Last year a respected research institute found that 50% of sports fans believe supernatural forces are at work in sporting events. That includes 19% who believes that God determines the outcome, 26% who pray for their team to win, and 25% who believe their team has been cursed. More recently it’s been reported that 25% of Americans believe that God will determine who wins the Super Bowl. (See this.)
Now the obvious response is to be indignant and say that’s ridiculous. God doesn’t care about such trivialities as who wins a football game. But wait a minute. If God cares about the fall of a sparrow, why wouldn’t he care about the fall of a wide receiver? If God’s providence extends to all of reality, why wouldn’t that include football games?
So what do you think about this? Apply actual theology in answering this question one way or the other.
From Public Religion Research Institute, Half of American Fans See Supernatural Forces at Play in Sports:
Amid the 2014 NFL playoffs, half (50 percent) of American sports fans see supernatural forces at play in the games they are watching—they either pray for God to help their team, believe their team has been cursed, or believe God plays a role in determining the outcome of sporting events, a new survey finds.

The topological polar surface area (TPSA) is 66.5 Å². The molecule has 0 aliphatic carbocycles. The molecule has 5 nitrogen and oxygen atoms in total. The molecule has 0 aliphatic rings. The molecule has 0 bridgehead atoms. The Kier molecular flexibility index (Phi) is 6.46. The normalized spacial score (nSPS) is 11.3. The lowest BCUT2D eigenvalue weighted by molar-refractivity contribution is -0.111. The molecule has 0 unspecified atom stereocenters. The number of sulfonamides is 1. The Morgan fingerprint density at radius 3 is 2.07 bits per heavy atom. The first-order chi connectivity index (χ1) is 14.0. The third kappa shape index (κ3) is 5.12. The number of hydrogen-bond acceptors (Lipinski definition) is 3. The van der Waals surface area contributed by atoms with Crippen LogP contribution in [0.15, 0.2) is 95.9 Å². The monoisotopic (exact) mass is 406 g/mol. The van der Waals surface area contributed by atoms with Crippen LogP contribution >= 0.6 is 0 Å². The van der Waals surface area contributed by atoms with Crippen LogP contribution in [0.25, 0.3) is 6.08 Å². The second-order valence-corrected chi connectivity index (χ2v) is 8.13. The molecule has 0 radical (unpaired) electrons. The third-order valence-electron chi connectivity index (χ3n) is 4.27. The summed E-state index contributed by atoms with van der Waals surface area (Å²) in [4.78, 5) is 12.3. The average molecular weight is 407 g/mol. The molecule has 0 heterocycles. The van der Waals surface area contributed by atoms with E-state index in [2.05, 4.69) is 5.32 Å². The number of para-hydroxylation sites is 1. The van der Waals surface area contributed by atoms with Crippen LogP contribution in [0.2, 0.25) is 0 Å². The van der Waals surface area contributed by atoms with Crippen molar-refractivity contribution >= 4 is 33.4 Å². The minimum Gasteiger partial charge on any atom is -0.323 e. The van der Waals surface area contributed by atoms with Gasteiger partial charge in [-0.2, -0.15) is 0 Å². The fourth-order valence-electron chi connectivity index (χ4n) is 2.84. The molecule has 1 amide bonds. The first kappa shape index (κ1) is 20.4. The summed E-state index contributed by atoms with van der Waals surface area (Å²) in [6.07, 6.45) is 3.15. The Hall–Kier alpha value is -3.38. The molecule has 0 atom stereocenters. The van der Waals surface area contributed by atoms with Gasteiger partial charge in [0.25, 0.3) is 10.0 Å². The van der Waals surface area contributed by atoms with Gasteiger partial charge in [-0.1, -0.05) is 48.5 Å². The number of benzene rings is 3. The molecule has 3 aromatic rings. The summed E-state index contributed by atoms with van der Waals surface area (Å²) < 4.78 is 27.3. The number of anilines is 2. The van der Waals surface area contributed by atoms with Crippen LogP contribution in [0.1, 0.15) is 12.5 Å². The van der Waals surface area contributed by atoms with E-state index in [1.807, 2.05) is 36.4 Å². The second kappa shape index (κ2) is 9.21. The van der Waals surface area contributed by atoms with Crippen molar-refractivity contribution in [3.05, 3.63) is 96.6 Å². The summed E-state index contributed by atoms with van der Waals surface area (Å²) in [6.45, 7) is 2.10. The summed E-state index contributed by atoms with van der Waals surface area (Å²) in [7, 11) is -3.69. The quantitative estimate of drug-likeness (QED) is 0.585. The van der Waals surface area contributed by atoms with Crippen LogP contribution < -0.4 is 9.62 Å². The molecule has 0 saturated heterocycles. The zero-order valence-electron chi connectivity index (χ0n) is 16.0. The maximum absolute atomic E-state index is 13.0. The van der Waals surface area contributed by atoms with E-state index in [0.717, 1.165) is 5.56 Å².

The January PRRI Religion and Politics Tracking Survey, conducted by Public Religion Research Institute, finds that one-quarter (25 percent) of sports fans in the United States believe their team has been cursed at some point, while more than one-quarter (26 percent) say they have prayed to God to help their team and 19 percent say God plays a role in determining who wins and who loses. Half of American sports fans connect the supernatural to sports by embracing at least one of these beliefs or practices.
“As Americans tune in to the Super Bowl this year, fully half of fans—as many as 70 million Americans—believe there may be a twelfth man on the field influencing the outcome,” said Dr. Robert P. Jones, PRRI CEO. “Significant numbers of American sports fans believe in invoking assistance from God on behalf of their favorite team, or believe the divine may be playing out its own purpose in the game.”